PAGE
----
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Now that you know that tomatoes come from South America, it should come as no surprise that salsa originated there, too. Apparently, the Inca people were the first ones to make salsa by combining chilies, tomatoes, and other spices, though it can also be traced back to the Aztecs and Mayans. The Spanish encountered salsa when then conquered Mexico in 1519-1521. The first documented case of a manufactured salsa, however, was Charles E. Erath of New Orleans, who began to manufacture Extract of Louisiana Pepper, Red Hot Creole Peppersauce in 1916. In Los Angeles a year later, La Victoria Foods started Salsa Brava. By the 1990s, Mexican food has become so popular in the U.S. that salsa became the best-selling condiment, surpassing the previous #1 catsup (ketchup). 

6. Potatoes

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Just as with tomatoes, most people associate potatoes with the Irish potato famine. We think of potatoes as dominating the cuisines of Europe, especially Eastern Europe such as Germany, Poland, and Russia. However, potatoes are actually from Peru. The Spanish Conquistadors conquered Peru in 1536, and brought potatoes to Europe. They were introduced to Ireland in 1589, and spread across the rest of Europe over the next four decades. But don’t forget: They’re actually from South America.

7. Caesar Salad

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The invention of the Caesar Salad comes down to legend but the account we have is that it was invented in 1924 in Tijuana, Mexico, by an Italian-American restauranteur by the name of Caesar Cardini. The tale goes something like this: Cardini’s restaurant was a tourist destination that attracted “Americans frustrated by Prohibition.” Apparently, on Fourth of July weekend, he threw together a bunch of ingredients that included  “romaine, garlic, croutons, and Parmesan cheese, boiled eggs, olive oil and Worcestershire sauce.” It wasn’t until 1926 when it was renamed the “Caesar salad,” though, after Cardini’s brother came to Tijuana and added anchovies to the salad — and a new favorite was born.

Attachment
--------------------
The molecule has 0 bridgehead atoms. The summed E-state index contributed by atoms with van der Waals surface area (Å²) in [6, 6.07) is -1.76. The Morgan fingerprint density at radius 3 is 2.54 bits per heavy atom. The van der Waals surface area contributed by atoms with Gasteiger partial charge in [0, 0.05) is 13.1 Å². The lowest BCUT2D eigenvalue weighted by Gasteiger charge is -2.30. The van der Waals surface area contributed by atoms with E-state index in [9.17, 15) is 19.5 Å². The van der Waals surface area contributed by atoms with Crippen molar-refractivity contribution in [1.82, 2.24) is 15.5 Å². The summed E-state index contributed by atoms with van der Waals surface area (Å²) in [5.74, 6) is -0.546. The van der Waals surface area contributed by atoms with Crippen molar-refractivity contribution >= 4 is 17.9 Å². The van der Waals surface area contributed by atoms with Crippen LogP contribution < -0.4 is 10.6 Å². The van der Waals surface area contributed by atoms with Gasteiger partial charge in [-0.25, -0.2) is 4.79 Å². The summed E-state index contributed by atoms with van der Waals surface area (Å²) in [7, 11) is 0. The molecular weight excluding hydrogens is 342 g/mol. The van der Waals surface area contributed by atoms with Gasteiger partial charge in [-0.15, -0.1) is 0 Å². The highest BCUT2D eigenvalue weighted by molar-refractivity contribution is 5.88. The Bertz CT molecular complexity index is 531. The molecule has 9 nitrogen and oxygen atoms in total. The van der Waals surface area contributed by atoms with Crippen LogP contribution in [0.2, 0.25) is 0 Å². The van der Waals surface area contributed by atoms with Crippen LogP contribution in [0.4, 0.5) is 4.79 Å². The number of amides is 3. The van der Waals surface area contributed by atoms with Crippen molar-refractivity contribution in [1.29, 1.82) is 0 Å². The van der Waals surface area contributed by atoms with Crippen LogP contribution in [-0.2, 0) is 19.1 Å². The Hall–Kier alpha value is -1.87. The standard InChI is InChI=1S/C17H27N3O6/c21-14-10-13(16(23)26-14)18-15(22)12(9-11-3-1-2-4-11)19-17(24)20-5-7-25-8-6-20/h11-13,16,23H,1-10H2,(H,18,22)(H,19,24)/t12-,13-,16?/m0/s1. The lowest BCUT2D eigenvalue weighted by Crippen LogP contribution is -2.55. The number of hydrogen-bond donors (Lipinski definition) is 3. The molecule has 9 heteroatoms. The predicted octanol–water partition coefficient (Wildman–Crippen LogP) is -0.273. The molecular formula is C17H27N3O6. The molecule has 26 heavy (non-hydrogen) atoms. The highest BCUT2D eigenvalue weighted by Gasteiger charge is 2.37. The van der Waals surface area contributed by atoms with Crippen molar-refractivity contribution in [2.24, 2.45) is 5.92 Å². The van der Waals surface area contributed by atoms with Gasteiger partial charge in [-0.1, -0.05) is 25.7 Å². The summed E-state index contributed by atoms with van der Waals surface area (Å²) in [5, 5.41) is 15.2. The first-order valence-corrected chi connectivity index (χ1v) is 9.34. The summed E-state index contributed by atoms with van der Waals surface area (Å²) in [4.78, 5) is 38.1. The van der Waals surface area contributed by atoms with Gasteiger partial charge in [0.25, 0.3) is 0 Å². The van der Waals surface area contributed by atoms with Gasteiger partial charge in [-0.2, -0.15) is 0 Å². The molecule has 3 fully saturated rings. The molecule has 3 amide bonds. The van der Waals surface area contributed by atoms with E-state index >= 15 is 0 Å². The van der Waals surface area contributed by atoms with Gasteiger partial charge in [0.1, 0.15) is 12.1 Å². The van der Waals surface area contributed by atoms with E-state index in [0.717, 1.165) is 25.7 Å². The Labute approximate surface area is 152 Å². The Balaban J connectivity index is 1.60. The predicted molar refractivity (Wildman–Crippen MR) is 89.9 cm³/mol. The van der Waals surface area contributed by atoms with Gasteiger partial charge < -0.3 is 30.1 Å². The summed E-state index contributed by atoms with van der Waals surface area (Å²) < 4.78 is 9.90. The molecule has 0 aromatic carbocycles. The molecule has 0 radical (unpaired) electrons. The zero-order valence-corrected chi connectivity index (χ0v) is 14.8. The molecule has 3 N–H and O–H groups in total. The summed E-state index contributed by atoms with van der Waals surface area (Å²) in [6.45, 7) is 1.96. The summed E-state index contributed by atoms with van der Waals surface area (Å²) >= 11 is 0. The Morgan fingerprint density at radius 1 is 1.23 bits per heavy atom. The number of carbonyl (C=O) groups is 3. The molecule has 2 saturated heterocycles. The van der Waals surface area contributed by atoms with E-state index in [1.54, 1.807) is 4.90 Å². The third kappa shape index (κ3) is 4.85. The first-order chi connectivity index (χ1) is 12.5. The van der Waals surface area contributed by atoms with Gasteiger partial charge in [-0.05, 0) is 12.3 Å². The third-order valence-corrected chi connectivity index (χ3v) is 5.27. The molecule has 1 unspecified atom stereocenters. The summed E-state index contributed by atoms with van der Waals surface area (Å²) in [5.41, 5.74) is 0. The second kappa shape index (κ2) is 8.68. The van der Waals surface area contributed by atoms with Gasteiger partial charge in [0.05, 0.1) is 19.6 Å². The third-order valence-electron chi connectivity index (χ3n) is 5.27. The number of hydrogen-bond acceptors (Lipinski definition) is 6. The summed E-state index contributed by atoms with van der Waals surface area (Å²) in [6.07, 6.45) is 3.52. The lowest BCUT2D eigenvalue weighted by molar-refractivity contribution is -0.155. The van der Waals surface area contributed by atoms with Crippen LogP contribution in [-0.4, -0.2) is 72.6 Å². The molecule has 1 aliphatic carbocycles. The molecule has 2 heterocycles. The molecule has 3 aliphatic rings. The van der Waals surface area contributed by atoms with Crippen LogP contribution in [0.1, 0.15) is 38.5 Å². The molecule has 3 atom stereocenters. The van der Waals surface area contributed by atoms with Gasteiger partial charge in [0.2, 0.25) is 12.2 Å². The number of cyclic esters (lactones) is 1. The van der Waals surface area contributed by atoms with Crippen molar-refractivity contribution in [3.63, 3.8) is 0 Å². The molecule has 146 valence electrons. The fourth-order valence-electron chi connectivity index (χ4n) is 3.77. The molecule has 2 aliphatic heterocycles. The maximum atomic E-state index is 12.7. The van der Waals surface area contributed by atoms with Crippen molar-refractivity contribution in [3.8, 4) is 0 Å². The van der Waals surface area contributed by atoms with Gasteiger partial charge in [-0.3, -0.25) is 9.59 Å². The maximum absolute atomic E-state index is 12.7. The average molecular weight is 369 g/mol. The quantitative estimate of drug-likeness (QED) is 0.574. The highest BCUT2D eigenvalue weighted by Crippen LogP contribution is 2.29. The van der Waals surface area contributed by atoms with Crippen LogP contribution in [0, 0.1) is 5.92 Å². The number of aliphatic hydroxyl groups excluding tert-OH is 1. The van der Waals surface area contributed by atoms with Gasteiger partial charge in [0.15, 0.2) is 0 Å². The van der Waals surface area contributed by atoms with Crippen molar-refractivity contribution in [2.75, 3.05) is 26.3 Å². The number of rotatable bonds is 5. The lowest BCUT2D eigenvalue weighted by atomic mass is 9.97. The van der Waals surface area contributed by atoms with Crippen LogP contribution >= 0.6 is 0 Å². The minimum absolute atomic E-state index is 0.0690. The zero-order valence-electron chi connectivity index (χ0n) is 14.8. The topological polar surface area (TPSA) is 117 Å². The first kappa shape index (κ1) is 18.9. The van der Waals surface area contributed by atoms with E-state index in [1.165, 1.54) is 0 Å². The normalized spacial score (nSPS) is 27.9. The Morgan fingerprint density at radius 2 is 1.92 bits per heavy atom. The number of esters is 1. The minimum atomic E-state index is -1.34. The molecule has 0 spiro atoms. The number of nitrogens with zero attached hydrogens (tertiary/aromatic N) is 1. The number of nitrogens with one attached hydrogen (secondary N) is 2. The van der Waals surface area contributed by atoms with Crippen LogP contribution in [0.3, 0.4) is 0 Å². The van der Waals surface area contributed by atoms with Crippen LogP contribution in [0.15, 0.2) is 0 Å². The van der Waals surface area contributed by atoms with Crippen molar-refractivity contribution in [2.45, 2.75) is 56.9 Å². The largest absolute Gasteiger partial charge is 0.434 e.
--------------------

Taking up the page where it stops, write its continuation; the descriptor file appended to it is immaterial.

8. Agave

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Many people know agave these days because agave syrup made a big splash a few years ago as a sugar alternative. But not many of those people likely knew that the plant (which has over 200 different species) is a native of Mexico and the Caribbean. Other than the syrup, the agave plant is used in the production of mescal liquors and the blue agave in particular is used for tequila. 

9. Popcorn

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Movies and popcorn are a typical part of American life, but popcorn isn’t exactly a modern, U.S. invention. In fact, the history of popcorn has deep roots in Mexico and New Mexico (which, don’t forget, used to be a part of Mexico before colonists began to move into North America). Popped kernels were discovered by Herbert Dick and Earle Smith in 1948 in a dry cave known as the “Bat Cave” in New Mexico. Those have been dated to be approximately 5,6000 years old, though we also know that decorated funeral urns from 300 A.D. Mexico depicted a “maize god with popped kernels adorning his headdress.” There is evidence of popcorn through ancient Central and South American, in fact, particularly in Peru, Guatemala, and Mexico. 

10. French Beans

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With a name like French beans, you would probably assume that these come from France and, well, your assumption would be wrong. Although originally experts thought that they had Indian or Mediterranean origins, remains of the means were found in ancient Mexican and Guatemalan cities that date back to 7,000 years ago. However, even that seems to not be their original origin. Instead, the beans came from Peru and Colombia and were, like many items on this list, introduced to Europe by Spanish conquistadors.

11. Chocolate

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Did you really not know that chocolate originated in Latin America? Well, chocolate has an absolutely fascinating 4,000-year history that originally began in what is present Mexico. This is where the cacao plants come from, and the Olmec were the first to turn the cacao plant into chocolate. They drank it during rituals, while later on the Mayans praised chocolate as “the drink of the gods.” It is said that explorer Hernán Cortés brought chocolate to Spain in 1528, after being introduced to a cup of cocoa by an Aztec emperor. Soon enough, the Spanish mixed chocolate with sugar and honey to sweeten the naturally bitter taste of the drink and, well… the world’s favorite dessert was born.